Simple Static Web Server

April 9, 2018
go golang web application letsencrypt

$ ssws

I needed something simple to host this site from. I wanted TLS by default and no crazy heavy web servers. Since I’m using hugo, I just want to push my content and be done with it. Caddyserver looks nice, but not so lightweight, and things like always concern me. So I figured why not just write my own that does /exactly/ what I need it to do. So I wrote and published ssws. It’s simple, very simple, and it uses letsencrypt to handle all that TLS business. Now I can just serve my files and be done with it. I’ve included a simple install script that creates a service user, allows that user to bind on port 80443 and enables syslog for it.

$ automate

So I’m a windows person, but I still want to be able to automate deploying my edits in hugo to this site. I tried finding a windows rsync client, but there doesn’t seem to be a good one. Instead I decided to just setup this site as a git server and run git hooks on commit to have it automate the deploy.

$ setup

I downloaded and installed hugo. Ran: hugo new site and grabbed the minimal theme. Updated my config.toml and started writing some posts.

$ git

To automate deployment of my edits, I figured I’d just setup git on this host and have a post-receive hook publish it directly to the ssws directory. Setting up git on the server was extremely straightforward. I basically just followed the Setting Up The Server Guide. Don’t forget to replace the git user’s shell with git-shell and disable password auth from the /etc/ssh/sshd_config. I created a new ssh key specifically for deployment using ssh-keygen and copied the key to my windows box, and added the public part to the /home/git/.ssh/authorized_keys file. I needed to setup my ssh config in windows to get git to use the proper key.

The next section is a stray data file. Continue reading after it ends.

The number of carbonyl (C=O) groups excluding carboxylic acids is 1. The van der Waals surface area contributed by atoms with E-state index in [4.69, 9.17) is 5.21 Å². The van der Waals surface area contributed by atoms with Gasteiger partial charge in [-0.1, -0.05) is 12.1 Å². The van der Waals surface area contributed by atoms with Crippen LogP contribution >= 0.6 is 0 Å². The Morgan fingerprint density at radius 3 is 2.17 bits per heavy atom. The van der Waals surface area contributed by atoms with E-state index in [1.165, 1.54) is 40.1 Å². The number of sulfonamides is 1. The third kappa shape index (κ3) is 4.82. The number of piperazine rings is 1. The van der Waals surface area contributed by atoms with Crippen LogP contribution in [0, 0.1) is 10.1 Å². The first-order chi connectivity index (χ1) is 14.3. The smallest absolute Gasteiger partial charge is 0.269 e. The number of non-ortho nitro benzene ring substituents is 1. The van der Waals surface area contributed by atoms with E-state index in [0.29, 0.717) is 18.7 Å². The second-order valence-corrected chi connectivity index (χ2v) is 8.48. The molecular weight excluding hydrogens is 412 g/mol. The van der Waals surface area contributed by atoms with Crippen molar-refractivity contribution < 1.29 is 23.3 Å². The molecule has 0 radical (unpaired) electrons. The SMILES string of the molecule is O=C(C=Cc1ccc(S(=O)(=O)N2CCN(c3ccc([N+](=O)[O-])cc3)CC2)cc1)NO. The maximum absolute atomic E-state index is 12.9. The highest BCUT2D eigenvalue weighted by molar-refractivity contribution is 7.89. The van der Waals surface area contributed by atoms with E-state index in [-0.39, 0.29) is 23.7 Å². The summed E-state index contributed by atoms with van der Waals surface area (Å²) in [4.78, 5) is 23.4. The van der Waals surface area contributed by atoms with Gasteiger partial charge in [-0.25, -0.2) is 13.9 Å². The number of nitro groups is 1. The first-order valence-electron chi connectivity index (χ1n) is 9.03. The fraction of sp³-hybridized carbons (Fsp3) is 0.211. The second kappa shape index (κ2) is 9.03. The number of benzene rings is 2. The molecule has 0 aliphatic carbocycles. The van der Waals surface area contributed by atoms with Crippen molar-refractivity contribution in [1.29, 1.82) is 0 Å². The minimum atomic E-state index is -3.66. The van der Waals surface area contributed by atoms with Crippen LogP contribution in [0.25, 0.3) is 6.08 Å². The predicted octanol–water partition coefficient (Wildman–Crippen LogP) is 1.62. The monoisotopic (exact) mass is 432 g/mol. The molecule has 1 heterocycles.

User git
    IdentityFile C:/path/to/my/key

For git to be able to copy the files to the ssws static directory I needed to add the git user to the group and set group permissions on the static directory. So a little bit of this:

sudo chown sswsservice:sswsservice /opt/ssws/static
sudo chmod 775 /opt/ssws/static // give group rwx permissions
sudo usermod -a -G sswsservice git // add git user to sswsservice group.

So now git can write to the static directory. But I still need to setup a repository and create the post-receive hook.

sudo mkdir -p /srv/git
sudo chown -r git:git /srv/git
su git -s /bin/bash
mkdir /srv/git/site.git
cd !$
git init --bare
touch hooks/post-receive
chmod +x hooks/post-receive

Next up is adding the hook to deploy. I used this wonderful gist as a template. Mine looks like:



while read oldrev newrev ref
    # only checking out the master (or whatever branch you would like to deploy)
    if [[ $ref =~ .*/master$ ]];
        echo "Master ref received.  Deploying master branch to production..."
        git --work-tree=${DEPLOY_PATH} --git-dir=${GIT_PATH} checkout -f
        echo "Ref $ref successfully received.  Doing nothing: only the master branch may be deployed on this server."

Now any time a push to the master branch it will deploy the static content directly to the static directory \o/.

Now that my site has a repository, I can switch back to windows and clone it:

C:\site\\>git clone public
Cloning into 'public'...
Enter passphrase for key 'C:/path/to/my/key':
warning: You appear to have cloned an empty repository.


When hugo builds your site it will add the static files to the public directory (hence why I created that as my repository directory). At this time I’m ready to do my first commit.

$ workflow

Here’s how I update my blog. I add a new post using C:\site\\>hugo new posts/ and run the server with the minimal template to monitor my changes: hugo server -D -t minimal. Once finished, I generate the static data using hugo -t minimal and change into the public directory. Then just run git add . and git push. After the push, the hook runs and copies the file over which my ssws server will load on request. Simple! Now I can start recording my various activities while I enjoy my year off. Hope this helps someone out there! Until next time…

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